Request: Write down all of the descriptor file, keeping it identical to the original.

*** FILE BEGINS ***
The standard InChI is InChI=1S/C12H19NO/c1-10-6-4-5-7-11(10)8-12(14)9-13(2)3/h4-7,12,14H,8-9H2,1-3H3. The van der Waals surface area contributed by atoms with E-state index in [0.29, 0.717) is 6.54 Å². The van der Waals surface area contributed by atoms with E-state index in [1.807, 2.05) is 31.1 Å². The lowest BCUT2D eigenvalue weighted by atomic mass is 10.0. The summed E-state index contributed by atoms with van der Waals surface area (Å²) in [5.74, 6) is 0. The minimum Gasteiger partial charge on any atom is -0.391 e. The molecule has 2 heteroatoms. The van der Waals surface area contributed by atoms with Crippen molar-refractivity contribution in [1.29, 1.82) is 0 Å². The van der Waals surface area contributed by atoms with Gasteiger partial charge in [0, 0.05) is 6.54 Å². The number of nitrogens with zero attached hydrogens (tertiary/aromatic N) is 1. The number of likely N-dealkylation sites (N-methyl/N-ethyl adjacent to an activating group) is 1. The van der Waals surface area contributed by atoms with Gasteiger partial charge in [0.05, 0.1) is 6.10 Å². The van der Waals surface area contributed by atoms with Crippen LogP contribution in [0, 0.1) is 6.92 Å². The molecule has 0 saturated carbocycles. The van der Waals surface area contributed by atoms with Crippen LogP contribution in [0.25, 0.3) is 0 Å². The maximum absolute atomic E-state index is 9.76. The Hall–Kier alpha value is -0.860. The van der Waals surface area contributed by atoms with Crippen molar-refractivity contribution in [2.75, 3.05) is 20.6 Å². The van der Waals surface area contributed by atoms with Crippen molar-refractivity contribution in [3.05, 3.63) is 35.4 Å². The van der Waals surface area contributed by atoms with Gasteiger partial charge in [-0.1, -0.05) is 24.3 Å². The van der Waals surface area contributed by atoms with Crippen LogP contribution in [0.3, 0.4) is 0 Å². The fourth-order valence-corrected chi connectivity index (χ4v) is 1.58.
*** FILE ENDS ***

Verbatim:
The standard InChI is InChI=1S/C12H19NO/c1-10-6-4-5-7-11(10)8-12(14)9-13(2)3/h4-7,12,14H,8-9H2,1-3H3. The van der Waals surface area contributed by atoms with E-state index in [0.29, 0.717) is 6.54 Å². The van der Waals surface area contributed by atoms with E-state index in [1.807, 2.05) is 31.1 Å². The lowest BCUT2D eigenvalue weighted by atomic mass is 10.0. The summed E-state index contributed by atoms with van der Waals surface area (Å²) in [5.74, 6) is 0. The minimum Gasteiger partial charge on any atom is -0.391 e. The molecule has 2 heteroatoms. The van der Waals surface area contributed by atoms with Crippen molar-refractivity contribution in [1.29, 1.82) is 0 Å². The van der Waals surface area contributed by atoms with Gasteiger partial charge in [0, 0.05) is 6.54 Å². The number of nitrogens with zero attached hydrogens (tertiary/aromatic N) is 1. The number of likely N-dealkylation sites (N-methyl/N-ethyl adjacent to an activating group) is 1. The van der Waals surface area contributed by atoms with Gasteiger partial charge in [0.05, 0.1) is 6.10 Å². The van der Waals surface area contributed by atoms with Crippen LogP contribution in [0, 0.1) is 6.92 Å². The molecule has 0 saturated carbocycles. The van der Waals surface area contributed by atoms with Crippen LogP contribution in [0.25, 0.3) is 0 Å². The maximum absolute atomic E-state index is 9.76. The Hall–Kier alpha value is -0.860. The van der Waals surface area contributed by atoms with Crippen molar-refractivity contribution in [2.75, 3.05) is 20.6 Å². The van der Waals surface area contributed by atoms with Crippen molar-refractivity contribution in [3.05, 3.63) is 35.4 Å². The van der Waals surface area contributed by atoms with Gasteiger partial charge in [-0.1, -0.05) is 24.3 Å². The van der Waals surface area contributed by atoms with Crippen LogP contribution in [0.3, 0.4) is 0 Å². The fourth-order valence-corrected chi connectivity index (χ4v) is 1.58.